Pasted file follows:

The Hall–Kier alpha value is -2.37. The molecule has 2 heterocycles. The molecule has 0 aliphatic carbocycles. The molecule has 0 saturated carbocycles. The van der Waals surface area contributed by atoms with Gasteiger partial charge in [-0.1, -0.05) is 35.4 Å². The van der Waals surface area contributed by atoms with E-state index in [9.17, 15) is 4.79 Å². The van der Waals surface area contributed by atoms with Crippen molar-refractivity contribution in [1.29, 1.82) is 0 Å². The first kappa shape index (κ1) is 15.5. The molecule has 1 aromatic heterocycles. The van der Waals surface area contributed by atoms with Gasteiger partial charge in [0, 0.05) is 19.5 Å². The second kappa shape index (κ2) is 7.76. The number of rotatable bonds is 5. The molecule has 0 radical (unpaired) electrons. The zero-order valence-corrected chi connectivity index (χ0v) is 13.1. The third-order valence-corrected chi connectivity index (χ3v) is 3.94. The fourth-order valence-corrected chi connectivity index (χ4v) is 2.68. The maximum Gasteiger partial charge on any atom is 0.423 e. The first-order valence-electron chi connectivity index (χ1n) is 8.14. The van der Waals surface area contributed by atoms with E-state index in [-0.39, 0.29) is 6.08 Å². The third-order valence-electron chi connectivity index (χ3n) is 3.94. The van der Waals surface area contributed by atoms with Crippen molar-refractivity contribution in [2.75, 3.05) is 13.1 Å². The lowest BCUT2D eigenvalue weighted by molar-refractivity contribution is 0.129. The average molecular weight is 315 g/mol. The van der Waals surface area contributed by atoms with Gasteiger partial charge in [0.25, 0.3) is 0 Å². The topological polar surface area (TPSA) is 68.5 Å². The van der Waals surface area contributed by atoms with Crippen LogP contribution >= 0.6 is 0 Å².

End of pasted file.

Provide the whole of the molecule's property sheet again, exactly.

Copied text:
The Hall–Kier alpha value is -2.37. The molecule has 2 heterocycles. The molecule has 0 aliphatic carbocycles. The molecule has 0 saturated carbocycles. The van der Waals surface area contributed by atoms with Gasteiger partial charge in [-0.1, -0.05) is 35.4 Å². The van der Waals surface area contributed by atoms with E-state index in [9.17, 15) is 4.79 Å². The van der Waals surface area contributed by atoms with Crippen molar-refractivity contribution in [1.29, 1.82) is 0 Å². The first kappa shape index (κ1) is 15.5. The molecule has 1 aromatic heterocycles. The van der Waals surface area contributed by atoms with Gasteiger partial charge in [0, 0.05) is 19.5 Å². The second kappa shape index (κ2) is 7.76. The number of rotatable bonds is 5. The molecule has 0 radical (unpaired) electrons. The zero-order valence-corrected chi connectivity index (χ0v) is 13.1. The third-order valence-corrected chi connectivity index (χ3v) is 3.94. The fourth-order valence-corrected chi connectivity index (χ4v) is 2.68. The maximum Gasteiger partial charge on any atom is 0.423 e. The first-order valence-electron chi connectivity index (χ1n) is 8.14. The van der Waals surface area contributed by atoms with E-state index in [-0.39, 0.29) is 6.08 Å². The third-order valence-electron chi connectivity index (χ3n) is 3.94. The van der Waals surface area contributed by atoms with Crippen molar-refractivity contribution in [2.75, 3.05) is 13.1 Å². The lowest BCUT2D eigenvalue weighted by molar-refractivity contribution is 0.129. The average molecular weight is 315 g/mol. The van der Waals surface area contributed by atoms with Gasteiger partial charge in [0.25, 0.3) is 0 Å². The topological polar surface area (TPSA) is 68.5 Å². The van der Waals surface area contributed by atoms with Crippen LogP contribution >= 0.6 is 0 Å².